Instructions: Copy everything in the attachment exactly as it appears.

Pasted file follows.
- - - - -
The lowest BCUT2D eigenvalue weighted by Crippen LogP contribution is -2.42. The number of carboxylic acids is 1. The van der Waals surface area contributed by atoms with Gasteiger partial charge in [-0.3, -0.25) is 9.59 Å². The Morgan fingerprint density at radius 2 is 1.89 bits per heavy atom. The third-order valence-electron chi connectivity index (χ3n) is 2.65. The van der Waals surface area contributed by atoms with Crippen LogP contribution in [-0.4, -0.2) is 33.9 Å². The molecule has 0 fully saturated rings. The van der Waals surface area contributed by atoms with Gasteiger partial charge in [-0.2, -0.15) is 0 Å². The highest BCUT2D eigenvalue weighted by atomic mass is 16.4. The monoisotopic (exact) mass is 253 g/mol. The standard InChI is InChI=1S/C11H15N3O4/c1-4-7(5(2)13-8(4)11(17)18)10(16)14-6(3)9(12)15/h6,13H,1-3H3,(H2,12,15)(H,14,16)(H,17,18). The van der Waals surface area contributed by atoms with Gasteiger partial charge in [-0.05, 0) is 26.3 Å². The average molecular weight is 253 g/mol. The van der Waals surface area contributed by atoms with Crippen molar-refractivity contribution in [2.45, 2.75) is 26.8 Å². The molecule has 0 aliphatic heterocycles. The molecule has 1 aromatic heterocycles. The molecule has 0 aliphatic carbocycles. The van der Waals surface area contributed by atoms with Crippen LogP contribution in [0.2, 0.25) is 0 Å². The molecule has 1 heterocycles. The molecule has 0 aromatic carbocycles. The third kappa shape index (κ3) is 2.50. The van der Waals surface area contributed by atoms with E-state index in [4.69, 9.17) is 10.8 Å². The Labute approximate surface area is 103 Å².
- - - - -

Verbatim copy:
The lowest BCUT2D eigenvalue weighted by Crippen LogP contribution is -2.42. The number of carboxylic acids is 1. The van der Waals surface area contributed by atoms with Gasteiger partial charge in [-0.3, -0.25) is 9.59 Å². The Morgan fingerprint density at radius 2 is 1.89 bits per heavy atom. The third-order valence-electron chi connectivity index (χ3n) is 2.65. The van der Waals surface area contributed by atoms with Crippen LogP contribution in [-0.4, -0.2) is 33.9 Å². The molecule has 0 fully saturated rings. The van der Waals surface area contributed by atoms with Gasteiger partial charge in [-0.2, -0.15) is 0 Å². The highest BCUT2D eigenvalue weighted by atomic mass is 16.4. The monoisotopic (exact) mass is 253 g/mol. The standard InChI is InChI=1S/C11H15N3O4/c1-4-7(5(2)13-8(4)11(17)18)10(16)14-6(3)9(12)15/h6,13H,1-3H3,(H2,12,15)(H,14,16)(H,17,18). The van der Waals surface area contributed by atoms with Gasteiger partial charge in [-0.05, 0) is 26.3 Å². The average molecular weight is 253 g/mol. The van der Waals surface area contributed by atoms with Crippen molar-refractivity contribution in [2.45, 2.75) is 26.8 Å². The molecule has 0 aliphatic heterocycles. The molecule has 1 aromatic heterocycles. The molecule has 0 aliphatic carbocycles. The van der Waals surface area contributed by atoms with Crippen LogP contribution in [0.2, 0.25) is 0 Å². The molecule has 1 heterocycles. The molecule has 0 aromatic carbocycles. The third kappa shape index (κ3) is 2.50. The van der Waals surface area contributed by atoms with E-state index in [4.69, 9.17) is 10.8 Å². The Labute approximate surface area is 103 Å².